Do you want to be able to print from your smartphone or tablet to your old-fashioned, non-wireless printer? To keep your printer in a different room, perhaps even in a cupboard or shed (if it’s noisy), safe in the knowledge that the print job will be waiting for you when you go to collect it?
With a Raspberry Pi, you can.
Get Your Raspberry Pi Print Server Ready First
It used to be the case that the only way to turn an old-style, non-wireless printer into a modern, wireless printer was to either buy a potentially expensive wireless card for the device (if compatible) or connect it to a wireless-enabled PC. This is more or less still the case; the only difference is that the PC just got a lot smaller, and is now a Raspberry Pi.
If you followed the instructions provided in our previous guide, you should know how to setup your Raspberry Pi print server using CUPS and Samba. Hopefully, you’ve also made sure that the correct printer driver is selected, as well as confirming that your printer will respond to print jobs.
By now, you’re up to speed. The next task is to configure your Raspberry Pi print server to print from an iPad, iPhone or Android device.
Devices You Can Print From
Our guide for setting up the Raspberry Pi as a print server was mainly intended for Windows PCs (although connecting to a Raspberry Pi-connected printer from Linux and Mac OS X is just as simple).
However, by adding support for AirPrint and other wireless printing protocols, we can print from iPads, iPhones, Android devices and more.
Sending print jobs from your mobile device is perhaps the most liberating and exciting new experience made possible by wireless printing, and by using the Raspberry Pi you get to learn a little about how a print server fits into the system.
Stop Your Raspberry Pi Wi-Fi Idling
One thing you should do before proceeding is to stop the Pi’s network card going into idle mode, which will stop you being able to print. Without attaching a keyboard (and we want the Pi print server to be accessible via SSH) the system cannot be woken up.
This means that your computer, tablet or phone will be unable to connect to the printer!
To work around this, we can add the following script to block the Pi from going into standby.
Enter the following command in the terminal to create and edit a new text file:
sudo nano /etc/modprobe.d/8192cu.conf
and add the following to that file:
# Disable power saving options 8192cu rtw_power_mgnt=0 rtw_enusbss=1 rtw_ips_mode=1
Give your Pi a chance to run these changes by rebooting:
Don’t be concerned that we’ve disabled power management – the Raspberry Pi uses far less power than any of the other devices involved in this setup. It’s entirely safe for your Pi to be left switched on; this is common in media centre setups with RaspBMC.
What You Need To Know About Adding AirPrint Support
Once the problem with your wireless dongle timing out is fixed, you can start adding the tools to make it possible to print from your mobile device.
However, it isn’t as complicated as some sites and tutorials would have you believe. Recently, the component software that makes printing through a Raspberry Pi wireless print server from an iPad or iPhone has been incorporated into CUPS, Samba and Raspbian.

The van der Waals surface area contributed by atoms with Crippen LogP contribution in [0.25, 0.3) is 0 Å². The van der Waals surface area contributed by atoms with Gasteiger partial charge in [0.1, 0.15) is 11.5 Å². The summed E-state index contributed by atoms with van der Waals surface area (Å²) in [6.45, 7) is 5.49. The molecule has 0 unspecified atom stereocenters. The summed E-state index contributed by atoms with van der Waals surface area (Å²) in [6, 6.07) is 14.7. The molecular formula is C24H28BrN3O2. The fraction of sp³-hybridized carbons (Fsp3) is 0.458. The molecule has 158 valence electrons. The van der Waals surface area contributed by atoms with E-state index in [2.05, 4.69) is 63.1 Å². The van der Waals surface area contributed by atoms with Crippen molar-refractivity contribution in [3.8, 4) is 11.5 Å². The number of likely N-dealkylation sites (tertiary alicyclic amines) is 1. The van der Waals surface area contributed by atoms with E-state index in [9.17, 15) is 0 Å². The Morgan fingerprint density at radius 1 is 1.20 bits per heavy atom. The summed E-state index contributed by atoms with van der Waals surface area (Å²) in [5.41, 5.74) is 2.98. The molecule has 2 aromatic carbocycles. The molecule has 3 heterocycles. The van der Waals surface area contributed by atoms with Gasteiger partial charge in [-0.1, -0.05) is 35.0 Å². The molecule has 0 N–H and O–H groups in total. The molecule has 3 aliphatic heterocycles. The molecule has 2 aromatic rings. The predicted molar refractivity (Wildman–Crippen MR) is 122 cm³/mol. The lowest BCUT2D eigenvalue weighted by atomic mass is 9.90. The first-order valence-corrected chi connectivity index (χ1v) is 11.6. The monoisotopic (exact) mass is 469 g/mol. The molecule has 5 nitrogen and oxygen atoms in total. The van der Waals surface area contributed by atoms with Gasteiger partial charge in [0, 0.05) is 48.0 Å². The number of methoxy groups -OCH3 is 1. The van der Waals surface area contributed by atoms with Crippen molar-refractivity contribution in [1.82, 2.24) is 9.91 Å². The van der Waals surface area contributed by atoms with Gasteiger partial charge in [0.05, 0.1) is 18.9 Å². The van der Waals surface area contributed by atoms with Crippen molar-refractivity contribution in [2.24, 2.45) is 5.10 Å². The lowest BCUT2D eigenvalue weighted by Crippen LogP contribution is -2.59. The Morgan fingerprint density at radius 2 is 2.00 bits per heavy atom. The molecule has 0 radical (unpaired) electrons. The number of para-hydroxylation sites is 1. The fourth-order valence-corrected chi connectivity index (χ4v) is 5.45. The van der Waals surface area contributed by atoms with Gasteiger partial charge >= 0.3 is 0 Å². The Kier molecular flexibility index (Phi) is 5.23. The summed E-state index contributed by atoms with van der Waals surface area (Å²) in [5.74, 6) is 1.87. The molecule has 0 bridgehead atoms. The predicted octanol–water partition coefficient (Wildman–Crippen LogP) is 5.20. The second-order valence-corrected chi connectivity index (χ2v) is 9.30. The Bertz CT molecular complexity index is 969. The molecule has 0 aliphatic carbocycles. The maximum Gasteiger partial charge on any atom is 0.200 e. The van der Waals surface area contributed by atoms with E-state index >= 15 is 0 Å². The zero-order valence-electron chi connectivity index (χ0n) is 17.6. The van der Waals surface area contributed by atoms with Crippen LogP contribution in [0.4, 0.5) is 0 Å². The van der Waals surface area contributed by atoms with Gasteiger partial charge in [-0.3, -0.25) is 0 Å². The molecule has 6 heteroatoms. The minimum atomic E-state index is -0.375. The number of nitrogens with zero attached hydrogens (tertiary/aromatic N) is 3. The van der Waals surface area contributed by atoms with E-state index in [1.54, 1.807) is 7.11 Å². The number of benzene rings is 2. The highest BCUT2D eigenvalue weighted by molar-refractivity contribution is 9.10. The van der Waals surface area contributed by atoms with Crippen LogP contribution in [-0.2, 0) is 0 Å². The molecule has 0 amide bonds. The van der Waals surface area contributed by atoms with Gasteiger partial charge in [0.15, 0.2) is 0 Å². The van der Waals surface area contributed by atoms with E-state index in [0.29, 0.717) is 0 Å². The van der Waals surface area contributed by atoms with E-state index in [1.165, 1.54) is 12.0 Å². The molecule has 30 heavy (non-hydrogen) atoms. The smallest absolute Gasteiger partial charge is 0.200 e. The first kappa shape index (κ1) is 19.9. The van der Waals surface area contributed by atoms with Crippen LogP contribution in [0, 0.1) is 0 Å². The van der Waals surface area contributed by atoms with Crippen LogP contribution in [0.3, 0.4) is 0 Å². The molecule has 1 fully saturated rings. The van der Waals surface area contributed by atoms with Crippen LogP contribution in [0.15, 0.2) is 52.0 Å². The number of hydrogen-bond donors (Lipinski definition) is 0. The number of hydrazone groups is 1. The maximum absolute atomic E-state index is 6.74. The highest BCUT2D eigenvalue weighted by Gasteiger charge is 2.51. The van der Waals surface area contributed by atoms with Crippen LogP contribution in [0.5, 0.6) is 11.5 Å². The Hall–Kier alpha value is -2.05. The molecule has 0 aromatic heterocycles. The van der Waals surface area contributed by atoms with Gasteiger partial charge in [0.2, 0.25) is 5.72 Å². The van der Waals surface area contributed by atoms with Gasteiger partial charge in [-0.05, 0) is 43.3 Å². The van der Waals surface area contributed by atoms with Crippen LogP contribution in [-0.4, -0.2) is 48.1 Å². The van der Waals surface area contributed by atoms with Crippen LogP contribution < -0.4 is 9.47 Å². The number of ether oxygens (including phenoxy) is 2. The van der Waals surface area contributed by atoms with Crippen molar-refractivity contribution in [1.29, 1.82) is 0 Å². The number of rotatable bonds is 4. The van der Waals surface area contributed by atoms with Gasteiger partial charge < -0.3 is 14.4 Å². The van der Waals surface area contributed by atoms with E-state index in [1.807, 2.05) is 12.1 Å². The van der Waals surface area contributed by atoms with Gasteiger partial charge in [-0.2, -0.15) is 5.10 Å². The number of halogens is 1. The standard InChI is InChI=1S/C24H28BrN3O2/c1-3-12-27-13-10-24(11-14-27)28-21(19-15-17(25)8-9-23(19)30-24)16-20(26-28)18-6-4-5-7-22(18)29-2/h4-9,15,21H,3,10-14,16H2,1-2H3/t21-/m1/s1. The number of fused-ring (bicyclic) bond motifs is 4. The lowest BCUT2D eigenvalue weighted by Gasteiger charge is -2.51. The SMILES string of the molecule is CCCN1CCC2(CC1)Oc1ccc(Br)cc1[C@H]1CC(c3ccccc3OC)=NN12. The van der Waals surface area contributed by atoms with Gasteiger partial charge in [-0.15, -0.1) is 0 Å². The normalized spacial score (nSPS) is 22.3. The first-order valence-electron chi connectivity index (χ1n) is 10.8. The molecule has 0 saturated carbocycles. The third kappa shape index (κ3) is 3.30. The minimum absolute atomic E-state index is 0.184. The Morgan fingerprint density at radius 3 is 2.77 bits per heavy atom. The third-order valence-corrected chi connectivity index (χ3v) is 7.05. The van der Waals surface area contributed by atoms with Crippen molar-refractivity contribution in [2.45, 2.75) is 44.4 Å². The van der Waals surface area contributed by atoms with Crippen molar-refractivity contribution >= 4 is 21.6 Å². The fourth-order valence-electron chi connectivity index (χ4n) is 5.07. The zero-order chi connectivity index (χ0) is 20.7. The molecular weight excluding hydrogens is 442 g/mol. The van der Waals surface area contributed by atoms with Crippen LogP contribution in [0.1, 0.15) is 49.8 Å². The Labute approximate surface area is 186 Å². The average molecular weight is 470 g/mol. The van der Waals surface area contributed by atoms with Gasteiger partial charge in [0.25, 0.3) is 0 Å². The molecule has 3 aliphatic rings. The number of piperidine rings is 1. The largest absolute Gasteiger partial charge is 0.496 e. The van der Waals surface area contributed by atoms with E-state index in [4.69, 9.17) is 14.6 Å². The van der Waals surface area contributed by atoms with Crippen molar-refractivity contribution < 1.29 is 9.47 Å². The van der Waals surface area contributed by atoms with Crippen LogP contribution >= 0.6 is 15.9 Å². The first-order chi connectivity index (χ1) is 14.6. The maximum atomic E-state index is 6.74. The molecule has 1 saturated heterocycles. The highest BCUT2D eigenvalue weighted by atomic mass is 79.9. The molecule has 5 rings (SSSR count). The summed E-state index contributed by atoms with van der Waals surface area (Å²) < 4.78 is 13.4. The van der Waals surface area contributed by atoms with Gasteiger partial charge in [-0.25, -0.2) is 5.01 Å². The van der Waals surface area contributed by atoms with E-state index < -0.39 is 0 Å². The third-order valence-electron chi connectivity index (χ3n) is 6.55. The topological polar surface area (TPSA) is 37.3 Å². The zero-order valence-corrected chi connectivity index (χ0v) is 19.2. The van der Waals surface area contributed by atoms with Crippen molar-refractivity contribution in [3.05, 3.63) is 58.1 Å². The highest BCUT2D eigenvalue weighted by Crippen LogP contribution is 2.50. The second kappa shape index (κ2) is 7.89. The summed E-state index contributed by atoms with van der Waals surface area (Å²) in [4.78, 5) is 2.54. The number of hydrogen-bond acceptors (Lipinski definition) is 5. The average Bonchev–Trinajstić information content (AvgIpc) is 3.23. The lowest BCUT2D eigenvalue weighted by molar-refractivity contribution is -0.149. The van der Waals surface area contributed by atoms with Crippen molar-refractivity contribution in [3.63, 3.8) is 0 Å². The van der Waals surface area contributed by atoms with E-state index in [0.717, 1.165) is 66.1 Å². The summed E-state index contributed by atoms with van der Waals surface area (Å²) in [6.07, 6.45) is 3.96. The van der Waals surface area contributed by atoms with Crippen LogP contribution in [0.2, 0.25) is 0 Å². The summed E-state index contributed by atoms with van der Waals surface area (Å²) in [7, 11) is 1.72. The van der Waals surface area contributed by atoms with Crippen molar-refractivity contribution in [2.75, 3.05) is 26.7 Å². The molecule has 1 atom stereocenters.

The result is that it is very simple to print from your iOS device once a single application has been added.
sudo apt-get install avahi-discover
That’s all. When installation is complete, you should be ready to start printing!
Print From Your iPad To Your Raspberry Pi Print Server
On an iOS device (tested on iOS7), open the document or webpage and select the Share > Print option.
In the next screen, find the printer in the list of available devices (if you left the default name in place in the previous guide, it should have “raspberry pi” in the name) and select it.
All that is left to do is send the print job and wait for the output. Depending on the complexity of the file (it might be a long document, or a photo) you may have to wait a little for the print job to complete.
Wait: You Can Print From Android Too!
In case you were wondering why we were focusing on iOS devices, you’ll be pleased to know that Android devices can also connect to Raspberry Pi wireless print servers (sadly Windows Phones cannot at this stage)
Many printing apps exist for Android, but most of these are all about Internet printing. If you’re looking for something that is designed to provide a simple link between your Android handset and the printer you have connected to your Raspberry Pi wireless print server, the PrintBot app (limited free evaluation version) is ideal. If you’re happy, you can upgrade to the full version ($4.49) – sadly there doesn’t seem to be a 100% free wireless print app for Android.
After installation, all you need to do is confirm a network connection to the device, select the printer driver from the list (which can take some time if you have a HP device!) and print a test page to confirm all is working. When you want to print a document or image, tap and select PrintBot as the app to open it with, check the settings and finally click Print.
Raspberry Pi Print Server Zen
We’ve given you two guides now on using the Raspberry Pi as a wireless print server. The implications of this arrangement are clear – you can now finally make your old-but-still-working printer a key component of your wireless, multi-device life once again.
Have you set your Raspberry Pi up as a print server? Does the simple setup of AirPrint compatibility or the ability to print from your Android device make this a project you’re looking forward to trying?
Share your thoughts in the comments!
Image Credits: Solarbotics Via Flickr